I travel a lot, and I take a lot of photos. When I start reviewing the pictures, sometimes it is difficult to remember where the photos were taken.

Some modern cameras have built-in GPS which automatically put a geo-tag (latitude, longtitude, and elevation) stamp on each picture that you take. The Nikon Coolpix AW100 is an example of a GPS-enabled camera. Other cameras (especially professional dSLRs) have support for GPS. What this means is that you can hook up a compatible GPS unit to the camera, and the camera will read the GPS data from the unit and embed that information on each picture that is taken.

But what if your camera does not have a built-in GPS or support for an external GPS? My Panasonic GX1 falls in this category. Since I want to carry this with me on my trekking trip to Kashmir, I thought it would be a cool idea to geo-tag all the pictures that I take during the trip, in order to make it easier for me to sort them out later on.

Here is a step-by-step guide on how you can geo-tag your photos.

Saturday, June 09, 2012

I am now a FX shooter.

The Nikon D800.
My journey into dSLR photography started when I first purchased the Nikon D70 about 8 years ago (June 2004 to be precise). The D70 was a 6 mega-pixel camera and cost me an arm and a leg (with the excellent 18-70 mm kit lens). It was a massive leap from the Casio QV-3000EX, a 3 mega-pixel point-and-shoot I was using at the time.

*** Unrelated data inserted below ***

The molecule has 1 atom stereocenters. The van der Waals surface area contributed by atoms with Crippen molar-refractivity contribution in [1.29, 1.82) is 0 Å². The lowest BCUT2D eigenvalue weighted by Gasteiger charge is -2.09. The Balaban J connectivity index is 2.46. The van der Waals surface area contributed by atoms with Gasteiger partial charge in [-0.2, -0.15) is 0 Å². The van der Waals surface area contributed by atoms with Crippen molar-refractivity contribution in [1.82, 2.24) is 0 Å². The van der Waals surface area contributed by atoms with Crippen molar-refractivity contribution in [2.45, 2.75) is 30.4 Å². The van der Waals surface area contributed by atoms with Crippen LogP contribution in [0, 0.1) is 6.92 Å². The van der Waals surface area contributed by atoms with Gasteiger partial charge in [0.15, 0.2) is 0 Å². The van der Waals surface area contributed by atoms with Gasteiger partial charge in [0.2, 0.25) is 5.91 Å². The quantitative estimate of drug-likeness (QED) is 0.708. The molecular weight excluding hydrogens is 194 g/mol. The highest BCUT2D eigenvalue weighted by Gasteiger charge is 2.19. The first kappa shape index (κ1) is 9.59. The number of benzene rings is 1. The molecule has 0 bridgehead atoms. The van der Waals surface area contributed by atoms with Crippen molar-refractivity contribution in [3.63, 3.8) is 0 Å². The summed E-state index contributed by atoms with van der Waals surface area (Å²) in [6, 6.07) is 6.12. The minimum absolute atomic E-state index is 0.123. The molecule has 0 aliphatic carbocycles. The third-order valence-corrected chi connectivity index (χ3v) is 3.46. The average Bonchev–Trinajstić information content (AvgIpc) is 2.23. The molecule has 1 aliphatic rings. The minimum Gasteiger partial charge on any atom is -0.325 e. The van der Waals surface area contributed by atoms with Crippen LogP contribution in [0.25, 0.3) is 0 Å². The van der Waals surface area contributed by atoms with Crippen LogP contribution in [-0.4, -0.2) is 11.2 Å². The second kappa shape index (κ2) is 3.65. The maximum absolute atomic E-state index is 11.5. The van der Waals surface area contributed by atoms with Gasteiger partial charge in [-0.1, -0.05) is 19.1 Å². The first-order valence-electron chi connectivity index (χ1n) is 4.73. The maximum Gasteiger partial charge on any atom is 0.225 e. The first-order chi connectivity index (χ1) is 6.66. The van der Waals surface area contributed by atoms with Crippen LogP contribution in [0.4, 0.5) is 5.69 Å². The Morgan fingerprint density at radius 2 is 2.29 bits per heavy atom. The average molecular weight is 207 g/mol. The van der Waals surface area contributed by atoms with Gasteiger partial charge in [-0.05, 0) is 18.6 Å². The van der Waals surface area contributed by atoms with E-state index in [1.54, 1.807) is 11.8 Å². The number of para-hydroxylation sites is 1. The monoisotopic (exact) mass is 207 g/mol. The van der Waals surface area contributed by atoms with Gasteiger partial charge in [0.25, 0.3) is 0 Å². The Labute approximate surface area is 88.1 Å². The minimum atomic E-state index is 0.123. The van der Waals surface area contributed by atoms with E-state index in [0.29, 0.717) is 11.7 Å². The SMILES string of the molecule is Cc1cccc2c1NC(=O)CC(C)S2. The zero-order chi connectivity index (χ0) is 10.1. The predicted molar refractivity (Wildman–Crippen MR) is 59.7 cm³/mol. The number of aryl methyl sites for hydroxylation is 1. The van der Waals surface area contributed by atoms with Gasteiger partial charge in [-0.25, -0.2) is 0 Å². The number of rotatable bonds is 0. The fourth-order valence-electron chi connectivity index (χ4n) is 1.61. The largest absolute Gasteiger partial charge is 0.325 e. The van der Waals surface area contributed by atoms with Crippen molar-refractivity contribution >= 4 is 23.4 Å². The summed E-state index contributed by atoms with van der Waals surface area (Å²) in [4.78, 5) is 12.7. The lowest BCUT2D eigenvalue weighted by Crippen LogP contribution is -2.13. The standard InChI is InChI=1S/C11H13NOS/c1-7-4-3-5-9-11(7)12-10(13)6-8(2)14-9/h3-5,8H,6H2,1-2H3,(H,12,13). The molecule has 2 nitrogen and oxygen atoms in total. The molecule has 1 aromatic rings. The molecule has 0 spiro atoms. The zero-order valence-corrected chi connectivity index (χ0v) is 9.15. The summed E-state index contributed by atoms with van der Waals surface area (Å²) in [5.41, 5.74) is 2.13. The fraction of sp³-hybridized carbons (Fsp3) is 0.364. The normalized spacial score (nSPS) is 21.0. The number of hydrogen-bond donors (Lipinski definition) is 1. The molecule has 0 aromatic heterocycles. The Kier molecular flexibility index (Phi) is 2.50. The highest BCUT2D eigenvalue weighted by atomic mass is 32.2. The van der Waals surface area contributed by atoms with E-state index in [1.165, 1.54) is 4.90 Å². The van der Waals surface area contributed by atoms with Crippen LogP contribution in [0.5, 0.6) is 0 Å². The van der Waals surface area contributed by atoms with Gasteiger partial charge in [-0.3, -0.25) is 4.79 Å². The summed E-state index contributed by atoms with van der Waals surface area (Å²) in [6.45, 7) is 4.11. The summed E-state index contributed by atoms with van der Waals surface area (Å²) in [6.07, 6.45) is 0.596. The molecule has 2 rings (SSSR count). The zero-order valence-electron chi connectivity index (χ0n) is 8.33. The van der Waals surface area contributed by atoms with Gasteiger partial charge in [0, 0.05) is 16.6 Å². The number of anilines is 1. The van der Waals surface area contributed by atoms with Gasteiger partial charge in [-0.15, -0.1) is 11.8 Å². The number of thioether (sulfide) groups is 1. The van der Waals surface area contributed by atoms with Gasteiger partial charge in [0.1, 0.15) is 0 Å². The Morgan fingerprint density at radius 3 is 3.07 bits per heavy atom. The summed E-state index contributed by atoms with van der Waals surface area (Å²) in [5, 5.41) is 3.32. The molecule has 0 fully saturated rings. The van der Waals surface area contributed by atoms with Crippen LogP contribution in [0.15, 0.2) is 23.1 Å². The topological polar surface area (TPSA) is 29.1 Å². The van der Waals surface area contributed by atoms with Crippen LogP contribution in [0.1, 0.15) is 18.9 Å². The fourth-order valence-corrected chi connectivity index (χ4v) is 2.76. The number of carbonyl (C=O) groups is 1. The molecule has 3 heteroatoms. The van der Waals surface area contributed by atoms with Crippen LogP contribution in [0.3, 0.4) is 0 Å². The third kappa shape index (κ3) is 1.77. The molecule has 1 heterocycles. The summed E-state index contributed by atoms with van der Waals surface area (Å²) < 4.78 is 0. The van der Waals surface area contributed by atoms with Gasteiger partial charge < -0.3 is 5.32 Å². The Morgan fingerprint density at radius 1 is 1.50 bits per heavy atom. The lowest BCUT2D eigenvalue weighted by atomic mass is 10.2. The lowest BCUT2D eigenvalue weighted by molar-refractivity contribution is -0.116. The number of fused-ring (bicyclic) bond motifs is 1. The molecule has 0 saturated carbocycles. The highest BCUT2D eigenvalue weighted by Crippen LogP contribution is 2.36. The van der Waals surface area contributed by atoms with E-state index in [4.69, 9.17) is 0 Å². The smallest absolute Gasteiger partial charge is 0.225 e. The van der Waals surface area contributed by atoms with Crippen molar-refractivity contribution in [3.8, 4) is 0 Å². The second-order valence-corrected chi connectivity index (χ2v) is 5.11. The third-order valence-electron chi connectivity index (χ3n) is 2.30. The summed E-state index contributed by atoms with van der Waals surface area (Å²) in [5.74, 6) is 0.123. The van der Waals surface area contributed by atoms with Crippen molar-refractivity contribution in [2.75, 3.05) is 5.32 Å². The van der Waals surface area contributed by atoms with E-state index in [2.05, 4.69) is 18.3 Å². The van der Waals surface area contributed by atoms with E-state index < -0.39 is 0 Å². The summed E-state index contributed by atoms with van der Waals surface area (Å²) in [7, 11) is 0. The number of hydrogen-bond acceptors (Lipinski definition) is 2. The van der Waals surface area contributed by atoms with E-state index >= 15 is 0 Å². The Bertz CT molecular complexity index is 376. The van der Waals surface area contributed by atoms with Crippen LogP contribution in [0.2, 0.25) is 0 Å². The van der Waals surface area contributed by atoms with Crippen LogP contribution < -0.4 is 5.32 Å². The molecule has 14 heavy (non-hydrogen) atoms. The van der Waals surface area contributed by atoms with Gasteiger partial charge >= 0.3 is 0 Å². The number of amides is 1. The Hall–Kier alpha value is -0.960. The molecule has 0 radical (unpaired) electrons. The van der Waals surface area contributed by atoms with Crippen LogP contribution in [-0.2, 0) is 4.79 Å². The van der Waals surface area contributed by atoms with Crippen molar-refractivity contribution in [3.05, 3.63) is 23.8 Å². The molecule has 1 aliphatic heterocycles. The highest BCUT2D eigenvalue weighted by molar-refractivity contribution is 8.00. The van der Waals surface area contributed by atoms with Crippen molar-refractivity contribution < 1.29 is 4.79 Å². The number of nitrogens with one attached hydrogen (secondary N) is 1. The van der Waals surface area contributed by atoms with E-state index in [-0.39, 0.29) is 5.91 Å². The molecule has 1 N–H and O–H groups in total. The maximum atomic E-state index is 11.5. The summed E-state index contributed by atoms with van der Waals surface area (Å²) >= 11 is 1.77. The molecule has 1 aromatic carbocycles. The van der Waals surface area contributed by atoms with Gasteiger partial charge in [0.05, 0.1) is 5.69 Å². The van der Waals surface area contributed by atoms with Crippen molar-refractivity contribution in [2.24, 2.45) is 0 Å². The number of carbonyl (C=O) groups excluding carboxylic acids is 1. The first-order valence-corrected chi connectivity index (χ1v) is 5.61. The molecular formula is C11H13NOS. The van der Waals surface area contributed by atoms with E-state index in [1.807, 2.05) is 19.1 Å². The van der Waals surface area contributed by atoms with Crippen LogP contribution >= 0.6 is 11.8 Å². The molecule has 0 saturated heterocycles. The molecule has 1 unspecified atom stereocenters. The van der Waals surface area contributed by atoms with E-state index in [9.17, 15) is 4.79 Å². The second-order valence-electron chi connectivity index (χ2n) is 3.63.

The D70 made me focus on photography, and I started learning all the technical details of photography, and took some wonderful images in the process.

As technology kept changing, I kept changing the camera bodies - upgrading first to the D200, and then eventually to the D300. I purchased some great lenses - especially the awesome Nikkor 17-55mm f2.8. I think it was this one lens that kept me from jumping to the FX format when the D700 was announced, because I was getting great results with this lens - especially when it was paired with the D300.

But there was no denying the need to jump into the FX format, and I decided to wait for the D700 successor, which everyone was expecting to be released in 2010. So I waited. And waited. Eventually, the D800 was announced. And what an announcement it was!. 36 mega-pixels, Full-HD video, 51-point AF system, etc.

Friday, June 08, 2012

SyncToy: Keep your photo backups synchronized.

Microsoft SyncToy 2.1.
Have you ever been frustrated trying to keep a backup of a large folder in a separate location? The first time, you will just copy and save the backup, but when you go and change/add some files or folders, how do you copy just the changed files or folders?

I have an extremely large folder that I use for post-processing of all my photos. When I want to make a backup of this folder, I find it extremely difficult to figure out which folder or files have changed, in order to keep the backup synchronized on an external hard drive.

I was searching for a solution, and found this nifty utility from Microsoft. The cool thing is, it is completely free.

Once you download and install the utility, you just select the 2 folders to be synchronized, and the tool does the rest.

A must have on everyone's PC running Windows 7.

Download it from here. You will need to find out if you are running the 64-bit or 32-bit version of Windows 7, and download and install the correct package from the download page.

Thursday, June 07, 2012

The Electronic Viewfinder for the Panasonic GX1